9. The hardest part about nights are: Remembering what I’ve lost and crying myself to sleep.  Not every night though, just the toughest ones.
10. Each day I take __ pills & vitamins. (No comments, please) Too many. 35 maybe?  I’m not getting out of bed to go downstairs and count.
11. Regarding alternative treatments I:  Have tried and tried, so please don’t always recommend a genius alternative solution.  I find that there are positive aspects to both alternative treatments and the medical system.
12. If I had to choose between an invisible illness or visible I would choose: VISIBLE. The judgment is so painful.
13. Regarding working and career:  I really hope that sometime I will be able to work a part-time job again, but I know I’m still a ways away from that.  Right now, improving my health is my job, and it’s the hardest task I’ve ever attempted.
14. People would be surprised to know:  That I was diagnosed with almost every mental illness under the sun before I had a doctor pick up on the high-functioning autism.  After reading about 15 books on the subject, I see my life in an entirely different way.  So many things make so much more sense now.
15. The hardest thing to accept about my new reality has been:  Not getting the sense of accomplishment that I used to get by getting good grades in school and university.  I would love to be working, if only I could find something that would work with my limited time awake, time not in pain, and distress from being around noise and people.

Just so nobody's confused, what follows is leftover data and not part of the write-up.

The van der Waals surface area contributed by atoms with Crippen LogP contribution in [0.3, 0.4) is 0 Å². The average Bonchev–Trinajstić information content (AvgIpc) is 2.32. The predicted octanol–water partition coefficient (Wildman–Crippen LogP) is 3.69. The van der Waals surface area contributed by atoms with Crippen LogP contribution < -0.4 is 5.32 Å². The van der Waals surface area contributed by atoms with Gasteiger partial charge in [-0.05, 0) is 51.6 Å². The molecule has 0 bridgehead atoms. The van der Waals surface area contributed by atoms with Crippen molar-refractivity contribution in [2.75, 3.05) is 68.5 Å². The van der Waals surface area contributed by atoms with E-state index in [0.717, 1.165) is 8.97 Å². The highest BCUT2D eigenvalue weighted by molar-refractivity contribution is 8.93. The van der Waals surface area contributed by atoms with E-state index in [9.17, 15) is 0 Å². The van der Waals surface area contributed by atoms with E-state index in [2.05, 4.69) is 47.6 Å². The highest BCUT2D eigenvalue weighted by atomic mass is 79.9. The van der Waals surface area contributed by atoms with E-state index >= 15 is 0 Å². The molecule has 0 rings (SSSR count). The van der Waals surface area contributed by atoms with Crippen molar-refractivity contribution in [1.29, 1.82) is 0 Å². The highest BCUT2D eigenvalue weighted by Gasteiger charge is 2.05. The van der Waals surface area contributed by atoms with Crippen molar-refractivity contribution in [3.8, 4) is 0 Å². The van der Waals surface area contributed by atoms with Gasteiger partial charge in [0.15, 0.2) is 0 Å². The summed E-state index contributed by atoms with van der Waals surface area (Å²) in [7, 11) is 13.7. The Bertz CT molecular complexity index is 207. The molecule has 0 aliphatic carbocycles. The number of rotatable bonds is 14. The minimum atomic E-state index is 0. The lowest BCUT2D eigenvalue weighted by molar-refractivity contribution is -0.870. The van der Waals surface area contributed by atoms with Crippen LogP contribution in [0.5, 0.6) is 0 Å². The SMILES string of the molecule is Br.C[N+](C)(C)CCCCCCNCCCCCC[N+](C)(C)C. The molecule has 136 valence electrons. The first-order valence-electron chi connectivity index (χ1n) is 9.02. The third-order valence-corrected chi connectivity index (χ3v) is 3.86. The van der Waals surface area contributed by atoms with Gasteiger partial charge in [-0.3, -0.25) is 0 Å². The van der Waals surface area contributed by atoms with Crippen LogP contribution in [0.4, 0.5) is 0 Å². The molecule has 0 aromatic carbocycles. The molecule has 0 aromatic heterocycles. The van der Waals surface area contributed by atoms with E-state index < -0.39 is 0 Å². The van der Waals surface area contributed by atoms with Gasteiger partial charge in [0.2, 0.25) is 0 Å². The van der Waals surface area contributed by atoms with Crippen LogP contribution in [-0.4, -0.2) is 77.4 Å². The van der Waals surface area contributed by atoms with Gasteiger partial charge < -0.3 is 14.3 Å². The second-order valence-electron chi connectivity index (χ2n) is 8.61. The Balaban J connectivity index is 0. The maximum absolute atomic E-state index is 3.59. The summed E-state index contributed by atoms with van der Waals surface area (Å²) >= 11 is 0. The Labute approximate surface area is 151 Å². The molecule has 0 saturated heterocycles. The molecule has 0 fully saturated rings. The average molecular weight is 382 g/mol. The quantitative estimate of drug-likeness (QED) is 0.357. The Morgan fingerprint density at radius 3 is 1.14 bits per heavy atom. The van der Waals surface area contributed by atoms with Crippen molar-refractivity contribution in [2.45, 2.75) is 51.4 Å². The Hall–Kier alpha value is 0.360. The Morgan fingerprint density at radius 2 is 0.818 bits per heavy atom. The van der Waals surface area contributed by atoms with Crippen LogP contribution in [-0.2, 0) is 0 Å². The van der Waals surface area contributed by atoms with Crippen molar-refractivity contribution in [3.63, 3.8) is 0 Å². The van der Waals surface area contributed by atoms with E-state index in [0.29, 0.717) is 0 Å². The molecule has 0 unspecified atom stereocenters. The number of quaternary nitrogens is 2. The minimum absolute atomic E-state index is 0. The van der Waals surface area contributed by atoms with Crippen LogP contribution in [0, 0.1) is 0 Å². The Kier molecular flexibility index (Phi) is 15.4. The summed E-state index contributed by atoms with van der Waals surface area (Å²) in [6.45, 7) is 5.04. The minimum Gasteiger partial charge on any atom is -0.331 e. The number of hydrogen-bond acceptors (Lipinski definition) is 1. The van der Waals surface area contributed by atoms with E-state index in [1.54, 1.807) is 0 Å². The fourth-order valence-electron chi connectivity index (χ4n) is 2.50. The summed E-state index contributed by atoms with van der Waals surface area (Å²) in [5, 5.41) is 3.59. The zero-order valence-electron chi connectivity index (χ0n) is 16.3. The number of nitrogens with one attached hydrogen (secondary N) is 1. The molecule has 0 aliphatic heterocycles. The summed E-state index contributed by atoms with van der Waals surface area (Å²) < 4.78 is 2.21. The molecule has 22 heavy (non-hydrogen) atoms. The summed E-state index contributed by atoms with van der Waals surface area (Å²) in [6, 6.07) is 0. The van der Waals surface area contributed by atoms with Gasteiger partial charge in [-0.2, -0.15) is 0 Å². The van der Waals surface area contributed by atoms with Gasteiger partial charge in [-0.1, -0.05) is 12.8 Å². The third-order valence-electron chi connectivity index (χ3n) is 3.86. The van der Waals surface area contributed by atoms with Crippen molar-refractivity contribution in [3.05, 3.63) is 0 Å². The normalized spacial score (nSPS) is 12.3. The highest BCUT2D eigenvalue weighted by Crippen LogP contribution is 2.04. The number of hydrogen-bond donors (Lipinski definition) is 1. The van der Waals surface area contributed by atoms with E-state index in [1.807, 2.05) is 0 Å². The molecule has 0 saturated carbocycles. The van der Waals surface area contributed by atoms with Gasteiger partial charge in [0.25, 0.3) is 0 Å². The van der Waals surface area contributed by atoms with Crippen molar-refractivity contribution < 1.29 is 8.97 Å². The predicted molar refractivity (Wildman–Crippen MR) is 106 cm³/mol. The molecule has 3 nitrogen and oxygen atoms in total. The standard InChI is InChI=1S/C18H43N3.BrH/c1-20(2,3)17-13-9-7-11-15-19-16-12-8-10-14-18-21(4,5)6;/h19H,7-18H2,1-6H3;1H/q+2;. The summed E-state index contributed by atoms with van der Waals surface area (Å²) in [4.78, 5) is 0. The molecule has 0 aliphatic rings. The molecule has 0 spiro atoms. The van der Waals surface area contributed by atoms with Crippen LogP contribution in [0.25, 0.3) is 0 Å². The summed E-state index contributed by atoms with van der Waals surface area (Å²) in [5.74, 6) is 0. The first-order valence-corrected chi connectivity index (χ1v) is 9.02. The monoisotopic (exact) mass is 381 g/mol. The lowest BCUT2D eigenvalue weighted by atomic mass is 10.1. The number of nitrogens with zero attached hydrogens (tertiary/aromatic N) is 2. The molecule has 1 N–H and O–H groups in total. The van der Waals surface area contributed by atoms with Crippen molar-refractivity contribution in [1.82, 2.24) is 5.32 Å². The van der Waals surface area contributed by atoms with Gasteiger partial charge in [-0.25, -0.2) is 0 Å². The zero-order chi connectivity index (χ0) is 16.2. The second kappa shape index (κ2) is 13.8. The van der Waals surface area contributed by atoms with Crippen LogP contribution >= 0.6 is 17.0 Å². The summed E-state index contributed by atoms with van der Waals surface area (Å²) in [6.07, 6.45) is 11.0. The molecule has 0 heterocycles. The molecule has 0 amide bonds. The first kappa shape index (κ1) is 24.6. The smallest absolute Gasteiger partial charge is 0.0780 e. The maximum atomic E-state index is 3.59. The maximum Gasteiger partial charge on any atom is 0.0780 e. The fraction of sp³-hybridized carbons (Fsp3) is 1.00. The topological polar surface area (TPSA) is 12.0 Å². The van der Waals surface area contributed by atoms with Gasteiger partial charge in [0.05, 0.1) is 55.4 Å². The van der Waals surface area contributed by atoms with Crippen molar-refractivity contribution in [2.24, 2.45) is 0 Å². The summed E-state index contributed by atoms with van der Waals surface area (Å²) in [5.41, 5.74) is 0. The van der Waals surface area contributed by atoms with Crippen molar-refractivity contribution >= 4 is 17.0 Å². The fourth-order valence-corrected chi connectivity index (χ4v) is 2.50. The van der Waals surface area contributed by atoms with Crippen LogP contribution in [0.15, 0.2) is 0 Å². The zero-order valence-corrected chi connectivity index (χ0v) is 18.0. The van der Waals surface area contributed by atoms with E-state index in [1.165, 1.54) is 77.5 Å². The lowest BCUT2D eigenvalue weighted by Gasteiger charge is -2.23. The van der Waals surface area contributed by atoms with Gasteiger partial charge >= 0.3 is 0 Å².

16. Something I never thought I could do with my illness that I did was:  Get a degree.  I have a Bachelor of Arts in Communication Studies, although I’ve never been able to put it to good use.
17. The commercials about my illness:  I’ve only seen Fibromyalgia commercials and they are ridiculous.
18. Something I really miss doing since I was diagnosed is:  Getting dressed up… I still do sometimes, but it seems silly to get dressed up when no one sees me.
19. It was really hard to have to give up:  The list is so long that I can’t even answer the question…
20. A new hobby I have taken up since my diagnosis is:  Art journaling – I really do believe it is therapy
21. If I could have one day of feeling normal again I would:  Spend a whole travel day doing touristy things, like visiting museums with my family, without having to cut the day super short due to my illnesses.